Merry ‘Pirates’ a high-energy treasure
Ross Lehman celebrates his status as modern Major-General with the cast in "The Pirates of Penzance." | Photo courtesy of Peter Coombs and Marriott Theatre
‘The Pirates of Penzance’
Marriott Theatre, 10 Marriott Drive, Lincolnshire
1 p.m. and 8 p.m. Wednesdays; 8 p.m. Thursdays and Fridays; 4:30 p.m. and 8 p.m. Saturdays; and 1 p.m. and 5 p.m. Sundays, through June 10
Tickets: $41-$49, plus tax and handling fees. Discounts available for students and senior citizens. Dinner and theatre tickets, $55, are available Wednesday and Thursday evenings. Dinner is at Kings Wharf Restaurant or the Fairfield Inn (based on dining availability)
(847) 634-0200 or visit www.marriotttheatre.com
Updated: April 17, 2012 6:12PM
It’s not your high school Gilbert & Sullivan, nor like any other you’ve ever seen. Marriott Theatre’s production of “The Pirates of Penzance” is so full of laughs, songs, vigorous dances and glorious costumes that all past stagings, professional and amateur, pale by comparison.
Directed by Dominic Missimi, recently retired from Northwestern University’s theater department, the show starts with 10 pirates invading the stage in search of a glass of sherry.
Yes, sherry, not rum! So right away you know that these are no ordinary pirates and that becomes more and more obvious as the show goes on.
Matt Raftery’s athletic choreography suggests that when not looting ships at sea, this crew is working out below deck. They leap from nautical ladders, their Jack Sparrow-like Pirate King, Kevin Earley, swings in on a rope, and they jump and tear about Marriott’s square stage with unrivaled energy.
Like all G&S plots, this story is a satire, spoofing the Victorian notion of duty above all. Young Frederic has been apprenticed to pirates since he was a boy, but is to be released on his 21st birthday. His nurse, Ruth, is the only woman he has ever seen and though she is very much his senior, she harbors hope that he will marry her.
Before Frederic leaves the pirates, with whom he has bonded like brothers, Ruth confess that she was, years ago, told to apprentice him to a pilot, but she mistakenly heard pirate. So his presence among them was one big mistake, and, in fact, when he is released he becomes duty-bound to curtail their nefarious activities.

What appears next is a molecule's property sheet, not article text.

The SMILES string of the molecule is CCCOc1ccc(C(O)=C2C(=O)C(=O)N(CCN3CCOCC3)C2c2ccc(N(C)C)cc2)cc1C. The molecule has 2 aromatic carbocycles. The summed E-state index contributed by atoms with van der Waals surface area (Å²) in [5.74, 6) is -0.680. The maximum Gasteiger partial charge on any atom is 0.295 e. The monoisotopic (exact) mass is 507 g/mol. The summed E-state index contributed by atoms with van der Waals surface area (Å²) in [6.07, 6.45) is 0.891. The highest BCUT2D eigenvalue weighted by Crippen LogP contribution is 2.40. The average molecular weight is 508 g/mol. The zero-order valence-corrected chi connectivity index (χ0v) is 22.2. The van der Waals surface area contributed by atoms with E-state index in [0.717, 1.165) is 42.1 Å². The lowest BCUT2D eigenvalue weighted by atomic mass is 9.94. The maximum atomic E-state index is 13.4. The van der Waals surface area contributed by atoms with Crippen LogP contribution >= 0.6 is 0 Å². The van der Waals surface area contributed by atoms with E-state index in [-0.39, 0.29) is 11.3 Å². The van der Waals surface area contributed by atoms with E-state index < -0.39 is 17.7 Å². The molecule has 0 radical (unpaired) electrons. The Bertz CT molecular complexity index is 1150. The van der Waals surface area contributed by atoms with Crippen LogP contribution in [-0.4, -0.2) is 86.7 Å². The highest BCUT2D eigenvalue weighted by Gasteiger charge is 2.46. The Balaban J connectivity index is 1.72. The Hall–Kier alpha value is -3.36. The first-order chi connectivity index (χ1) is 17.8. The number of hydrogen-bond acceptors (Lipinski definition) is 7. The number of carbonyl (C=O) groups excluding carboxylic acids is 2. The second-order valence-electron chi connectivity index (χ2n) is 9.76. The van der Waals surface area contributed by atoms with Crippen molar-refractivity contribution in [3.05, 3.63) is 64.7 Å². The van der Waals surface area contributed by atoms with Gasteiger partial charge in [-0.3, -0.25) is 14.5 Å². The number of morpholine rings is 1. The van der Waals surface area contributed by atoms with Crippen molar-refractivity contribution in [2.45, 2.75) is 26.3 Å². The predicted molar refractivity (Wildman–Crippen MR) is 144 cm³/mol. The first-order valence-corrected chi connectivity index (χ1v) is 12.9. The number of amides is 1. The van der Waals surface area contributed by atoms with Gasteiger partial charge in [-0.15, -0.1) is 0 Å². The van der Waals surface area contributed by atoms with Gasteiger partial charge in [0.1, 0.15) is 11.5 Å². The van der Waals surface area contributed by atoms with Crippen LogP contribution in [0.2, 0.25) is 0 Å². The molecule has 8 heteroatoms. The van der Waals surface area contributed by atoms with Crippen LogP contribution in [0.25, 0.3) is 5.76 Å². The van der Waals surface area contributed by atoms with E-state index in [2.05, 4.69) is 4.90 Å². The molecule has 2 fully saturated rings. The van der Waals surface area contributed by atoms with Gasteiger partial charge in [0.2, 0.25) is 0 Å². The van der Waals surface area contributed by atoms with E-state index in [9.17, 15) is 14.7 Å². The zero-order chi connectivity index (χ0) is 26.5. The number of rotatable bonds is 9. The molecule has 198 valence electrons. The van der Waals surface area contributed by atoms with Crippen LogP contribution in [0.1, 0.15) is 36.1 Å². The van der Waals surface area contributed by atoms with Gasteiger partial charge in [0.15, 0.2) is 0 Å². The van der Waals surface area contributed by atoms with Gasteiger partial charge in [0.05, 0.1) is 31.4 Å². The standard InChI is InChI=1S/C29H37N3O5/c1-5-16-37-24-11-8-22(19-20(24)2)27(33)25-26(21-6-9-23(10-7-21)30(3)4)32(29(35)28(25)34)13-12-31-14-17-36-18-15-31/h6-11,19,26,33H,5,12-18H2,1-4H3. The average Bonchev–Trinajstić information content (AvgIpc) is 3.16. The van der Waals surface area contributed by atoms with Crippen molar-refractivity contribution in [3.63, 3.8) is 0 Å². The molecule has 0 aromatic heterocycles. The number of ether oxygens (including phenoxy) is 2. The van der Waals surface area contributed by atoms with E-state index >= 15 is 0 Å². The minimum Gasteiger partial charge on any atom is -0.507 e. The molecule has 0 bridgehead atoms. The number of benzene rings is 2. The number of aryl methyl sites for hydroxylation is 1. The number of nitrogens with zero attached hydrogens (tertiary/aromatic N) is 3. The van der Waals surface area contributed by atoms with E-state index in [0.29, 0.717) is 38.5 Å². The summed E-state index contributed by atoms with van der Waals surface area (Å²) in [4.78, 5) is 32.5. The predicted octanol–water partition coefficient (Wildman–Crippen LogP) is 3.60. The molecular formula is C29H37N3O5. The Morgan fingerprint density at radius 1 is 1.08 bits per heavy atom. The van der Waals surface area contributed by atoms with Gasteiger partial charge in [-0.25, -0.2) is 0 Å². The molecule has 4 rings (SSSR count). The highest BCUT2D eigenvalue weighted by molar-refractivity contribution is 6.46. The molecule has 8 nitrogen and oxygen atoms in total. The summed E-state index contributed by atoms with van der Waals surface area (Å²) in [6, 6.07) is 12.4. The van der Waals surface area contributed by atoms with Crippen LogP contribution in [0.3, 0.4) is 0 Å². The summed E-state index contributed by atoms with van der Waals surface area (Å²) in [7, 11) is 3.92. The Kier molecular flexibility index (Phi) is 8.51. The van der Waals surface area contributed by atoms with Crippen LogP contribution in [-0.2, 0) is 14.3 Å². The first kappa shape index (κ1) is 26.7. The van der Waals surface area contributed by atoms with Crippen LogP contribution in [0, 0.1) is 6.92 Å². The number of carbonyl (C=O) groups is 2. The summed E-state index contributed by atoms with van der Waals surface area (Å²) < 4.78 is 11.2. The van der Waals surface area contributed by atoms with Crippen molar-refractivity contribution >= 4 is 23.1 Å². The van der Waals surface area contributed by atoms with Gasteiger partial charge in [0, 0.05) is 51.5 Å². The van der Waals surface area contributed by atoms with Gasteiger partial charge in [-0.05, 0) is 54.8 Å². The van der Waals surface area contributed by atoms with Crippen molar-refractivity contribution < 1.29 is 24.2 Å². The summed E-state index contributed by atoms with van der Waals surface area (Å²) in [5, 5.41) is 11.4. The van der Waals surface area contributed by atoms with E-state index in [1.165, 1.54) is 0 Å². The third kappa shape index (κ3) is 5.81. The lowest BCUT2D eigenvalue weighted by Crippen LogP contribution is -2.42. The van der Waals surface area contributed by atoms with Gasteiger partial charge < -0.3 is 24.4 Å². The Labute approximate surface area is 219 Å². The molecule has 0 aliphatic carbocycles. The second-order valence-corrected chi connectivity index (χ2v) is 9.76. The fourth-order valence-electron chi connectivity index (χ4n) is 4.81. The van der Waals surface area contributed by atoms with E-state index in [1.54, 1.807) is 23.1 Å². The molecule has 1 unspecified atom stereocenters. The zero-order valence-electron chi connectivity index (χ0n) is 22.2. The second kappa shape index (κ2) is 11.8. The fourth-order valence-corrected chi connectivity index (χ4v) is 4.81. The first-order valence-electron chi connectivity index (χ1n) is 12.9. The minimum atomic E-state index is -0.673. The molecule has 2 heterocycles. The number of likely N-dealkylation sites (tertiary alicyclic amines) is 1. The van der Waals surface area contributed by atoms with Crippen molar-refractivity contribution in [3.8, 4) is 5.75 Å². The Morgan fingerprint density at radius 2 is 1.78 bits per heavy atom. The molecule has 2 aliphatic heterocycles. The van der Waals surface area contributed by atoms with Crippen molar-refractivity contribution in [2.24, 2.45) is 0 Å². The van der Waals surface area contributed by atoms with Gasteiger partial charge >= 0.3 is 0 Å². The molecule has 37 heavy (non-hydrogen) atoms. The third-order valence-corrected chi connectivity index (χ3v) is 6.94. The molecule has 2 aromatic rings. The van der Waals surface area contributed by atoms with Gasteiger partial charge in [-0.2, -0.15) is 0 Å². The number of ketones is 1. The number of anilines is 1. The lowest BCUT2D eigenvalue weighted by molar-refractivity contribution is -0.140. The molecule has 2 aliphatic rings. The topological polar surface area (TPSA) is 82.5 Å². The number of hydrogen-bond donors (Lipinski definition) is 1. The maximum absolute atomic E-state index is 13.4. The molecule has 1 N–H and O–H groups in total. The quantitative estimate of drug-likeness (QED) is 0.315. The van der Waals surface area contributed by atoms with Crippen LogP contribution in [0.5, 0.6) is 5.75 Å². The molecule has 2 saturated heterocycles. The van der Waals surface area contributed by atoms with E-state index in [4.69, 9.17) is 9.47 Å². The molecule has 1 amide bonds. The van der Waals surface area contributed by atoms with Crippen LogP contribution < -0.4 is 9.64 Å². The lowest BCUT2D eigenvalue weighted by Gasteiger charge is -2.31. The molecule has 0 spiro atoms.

Frederic is played by Omar Lopez Cepero, who is a hero straight from central casting — sweet-faced, with a beautiful voice. Ruth is irrepressible, nine-time Jeff winner, Alene Robertson, whose unerring comic timing is integral to the hilarity of this raucous production.
Ruth and Frederic glide ashore from the ship aboard a small row-boat — on wheels. There they encounter six of the seven lovely daughters of the Major-General, who, in full bustle, carrying pastel parasols and enjoying the salubrious sea breezes. Frederic is charmed by their collective beauty.
Then the seventh daughter Mabel (Patricia Noonan) arrives. She and Frederic instantly fall in love and she graciously forgives him for his pirate past. In her song “Poor Wandering One,” Noonan exhibits a splendid soprano voice and hits all high notes and embellishments with aplomb.
Chicago’s own delightful Ross Lehman plays the Major-General. You might say he’s risen in rank, as he was Captain Andy in Lyric Opera’s highly-acclaimed production of “Show Boat,” last winter.
Lehman wears a red coat, a kilt, and carries a red parasol, his shoes covered by impeccably white puttees. He’s a lovable dandy, and delivers “Modern Major General” with the required high speed and agility.
Local G&S expert Kingsley Day has even added a verse with Chicago theatrical references universally cheered by the opening night crowd.
Lest the course of Mabel and Frederic’s love run too smooth, the pirates discover a loophole that will force the dutiful young man to do his duty and remain their apprentice for another 63 years. Mabel, of course, vows will be true to him until then.
And there’s plenty of confusion and comic mayhem as Frederic now finds himself on the wrong side of an attack he organized to put the pirates out of business.
The treble voices of the daughters, the basses on the pirate ship and in the constabulary, once again prove that the G&S music, with its charming melodies and clever lyrics, is absolutely timeless.
Trust me, you’ve never seen “Pirates” so wild and alive, as it merrily pokes fun at the Western world’s conventions of family, love and most of all duty.